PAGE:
Trust the process

Writing and presenting have always been a process for me that confuses a lot of people around me. When I present for 10 minutes or 4 hours (in the case of my mass media class) I don't read off of notes, ever. I have spent a long time crafting the ability to use the environment, the slides I choose, and the people in the audience to rebuild the presentation - nearly in real time.

It is important to me that if people have come to hear me, or at least about the ideas, that I am giving them the most up to date and relevant material I can and you can write down every word you want to say and then read it aloud, but if they are the wrong words, or the wrong way to present the topic - you lose the room and waste their time.

Feel free to pick which one of those is worse.

So I thought I would step through my process to do this, and it may not be your thing, but this is what works for me and if you can take anything from it, I am more than happy to share. 


Before I even start writing (yes, I write it down - I just don't take it with me) I spend a long time visualizing the points I want to make and the places, or concepts that can be the hardest to either present or unpack for people. I tend to stay with those until I understand them enough that my dog Marlowe is tracking along.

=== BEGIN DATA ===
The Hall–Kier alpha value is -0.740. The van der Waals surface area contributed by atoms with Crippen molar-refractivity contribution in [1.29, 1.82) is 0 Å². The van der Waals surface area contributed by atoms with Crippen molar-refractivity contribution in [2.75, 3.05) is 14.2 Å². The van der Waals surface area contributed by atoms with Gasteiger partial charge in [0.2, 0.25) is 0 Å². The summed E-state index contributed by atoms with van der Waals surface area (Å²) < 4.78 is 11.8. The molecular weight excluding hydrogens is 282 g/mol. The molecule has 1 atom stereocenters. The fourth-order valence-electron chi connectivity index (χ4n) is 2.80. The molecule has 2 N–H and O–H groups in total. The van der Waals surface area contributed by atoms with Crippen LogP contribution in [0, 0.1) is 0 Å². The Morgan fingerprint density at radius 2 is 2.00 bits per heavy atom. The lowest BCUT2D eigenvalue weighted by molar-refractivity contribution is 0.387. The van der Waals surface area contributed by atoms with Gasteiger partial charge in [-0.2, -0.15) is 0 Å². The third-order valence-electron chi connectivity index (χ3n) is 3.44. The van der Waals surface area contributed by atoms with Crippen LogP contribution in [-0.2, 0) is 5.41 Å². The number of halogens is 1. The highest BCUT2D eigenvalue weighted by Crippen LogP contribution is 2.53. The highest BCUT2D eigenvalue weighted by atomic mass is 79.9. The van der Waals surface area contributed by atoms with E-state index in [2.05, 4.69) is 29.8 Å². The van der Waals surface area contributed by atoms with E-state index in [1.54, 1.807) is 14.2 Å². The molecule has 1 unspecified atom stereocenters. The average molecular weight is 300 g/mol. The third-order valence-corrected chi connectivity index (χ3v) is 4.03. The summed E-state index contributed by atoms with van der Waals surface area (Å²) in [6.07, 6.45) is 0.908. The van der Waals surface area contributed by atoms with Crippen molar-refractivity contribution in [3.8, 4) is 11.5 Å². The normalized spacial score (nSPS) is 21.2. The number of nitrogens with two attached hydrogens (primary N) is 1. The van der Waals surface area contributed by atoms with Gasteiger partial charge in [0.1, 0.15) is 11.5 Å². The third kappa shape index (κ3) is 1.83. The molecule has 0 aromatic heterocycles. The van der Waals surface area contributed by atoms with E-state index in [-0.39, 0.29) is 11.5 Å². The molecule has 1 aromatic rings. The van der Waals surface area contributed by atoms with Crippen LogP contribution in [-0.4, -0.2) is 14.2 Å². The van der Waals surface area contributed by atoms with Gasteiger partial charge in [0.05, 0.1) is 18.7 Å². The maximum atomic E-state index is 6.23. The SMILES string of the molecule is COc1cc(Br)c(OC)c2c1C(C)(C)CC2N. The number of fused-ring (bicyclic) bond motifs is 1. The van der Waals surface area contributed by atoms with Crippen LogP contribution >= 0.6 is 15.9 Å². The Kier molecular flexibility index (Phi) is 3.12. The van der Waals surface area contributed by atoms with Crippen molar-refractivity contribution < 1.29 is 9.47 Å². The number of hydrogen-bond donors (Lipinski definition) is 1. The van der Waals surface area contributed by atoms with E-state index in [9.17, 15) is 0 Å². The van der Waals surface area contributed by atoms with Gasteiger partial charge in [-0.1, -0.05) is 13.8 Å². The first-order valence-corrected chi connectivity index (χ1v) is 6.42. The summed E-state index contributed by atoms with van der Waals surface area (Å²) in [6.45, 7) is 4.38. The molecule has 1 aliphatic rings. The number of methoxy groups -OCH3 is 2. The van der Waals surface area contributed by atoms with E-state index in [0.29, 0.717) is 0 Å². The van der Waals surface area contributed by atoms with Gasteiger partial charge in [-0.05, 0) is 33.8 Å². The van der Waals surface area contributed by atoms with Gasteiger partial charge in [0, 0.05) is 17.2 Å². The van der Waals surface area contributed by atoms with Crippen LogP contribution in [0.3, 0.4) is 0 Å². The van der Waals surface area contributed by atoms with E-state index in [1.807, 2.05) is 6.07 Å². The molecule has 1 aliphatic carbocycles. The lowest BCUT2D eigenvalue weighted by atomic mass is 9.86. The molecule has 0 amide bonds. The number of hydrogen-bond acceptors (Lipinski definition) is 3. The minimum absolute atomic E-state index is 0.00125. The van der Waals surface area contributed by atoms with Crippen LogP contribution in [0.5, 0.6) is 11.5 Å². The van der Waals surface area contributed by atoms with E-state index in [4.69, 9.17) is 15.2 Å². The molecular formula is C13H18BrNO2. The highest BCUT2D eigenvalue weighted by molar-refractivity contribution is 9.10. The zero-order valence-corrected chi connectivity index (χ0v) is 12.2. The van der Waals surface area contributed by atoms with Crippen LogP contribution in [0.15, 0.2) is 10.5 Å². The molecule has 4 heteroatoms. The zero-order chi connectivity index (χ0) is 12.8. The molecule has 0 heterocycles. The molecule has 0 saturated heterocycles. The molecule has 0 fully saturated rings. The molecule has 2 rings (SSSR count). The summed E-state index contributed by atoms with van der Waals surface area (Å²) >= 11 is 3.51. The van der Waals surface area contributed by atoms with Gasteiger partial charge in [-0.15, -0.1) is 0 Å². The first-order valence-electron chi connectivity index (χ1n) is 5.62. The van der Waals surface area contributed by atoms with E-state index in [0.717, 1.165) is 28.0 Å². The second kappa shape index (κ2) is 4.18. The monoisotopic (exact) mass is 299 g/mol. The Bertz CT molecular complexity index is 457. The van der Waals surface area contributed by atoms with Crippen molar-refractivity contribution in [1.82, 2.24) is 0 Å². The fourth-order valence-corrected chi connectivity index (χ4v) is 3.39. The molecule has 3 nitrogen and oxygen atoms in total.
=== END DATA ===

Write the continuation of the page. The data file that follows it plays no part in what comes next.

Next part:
Then it is time to write.


I spend the most time here getting the statistics, research, or points I want to nail down. Since I am only using this as a guide to hit the points I want to hit the words are important and it needs to be in my voice, but it doesn't need to be perfect - yet.


I have been blessed with an amazing group of 4-5 people I trust to tear my writing a part. If you don't have these people in your life, stop reading and go to craigslist to find them - they are the MOST important part of all of this. I take all of their feedback and re-write til I am confident I was true to their edits while reconstructing 5 different points of view AND keeping the original points I am making in the presentation.


Once I have the piece where I feel I want it for now, I begin practicing and I do it two or three times focusing on hitting the high points. When I am comfortable I sit down and record an audio version of the talk still using the notes. In this way I use the words I want to use, when I want to use them and then I do one more thing. 

Audio Visualization

I am not sure this is actually a word, but it is certainly what I do.

I take that recording and I go for drive after drive in my car listening to my presentation. At the end of each day I do a run-through with no notes (using slides if I am using them) and then do another visual run-through while I drift off to sleep. 

After all that, I feel I am ready.

As I said earlier, it might not be a process that works for you but I am finding that I work with more and more people, vendors, partners, employees, and team members who have different processes than I do. Some of their processes I understand, others I do not. But if I have learned one thing through understanding my own process it is that none of the 5 steps above matter if you cannot deliver on the expectation. So as long as they are delivering on expectation the individual processes doesn't matter to me likely shouldn't matter to you. 

To adapt a quote from Gary Vaynerchuk here:

"Processes are shit, execution is key."

Eric HultgrenComment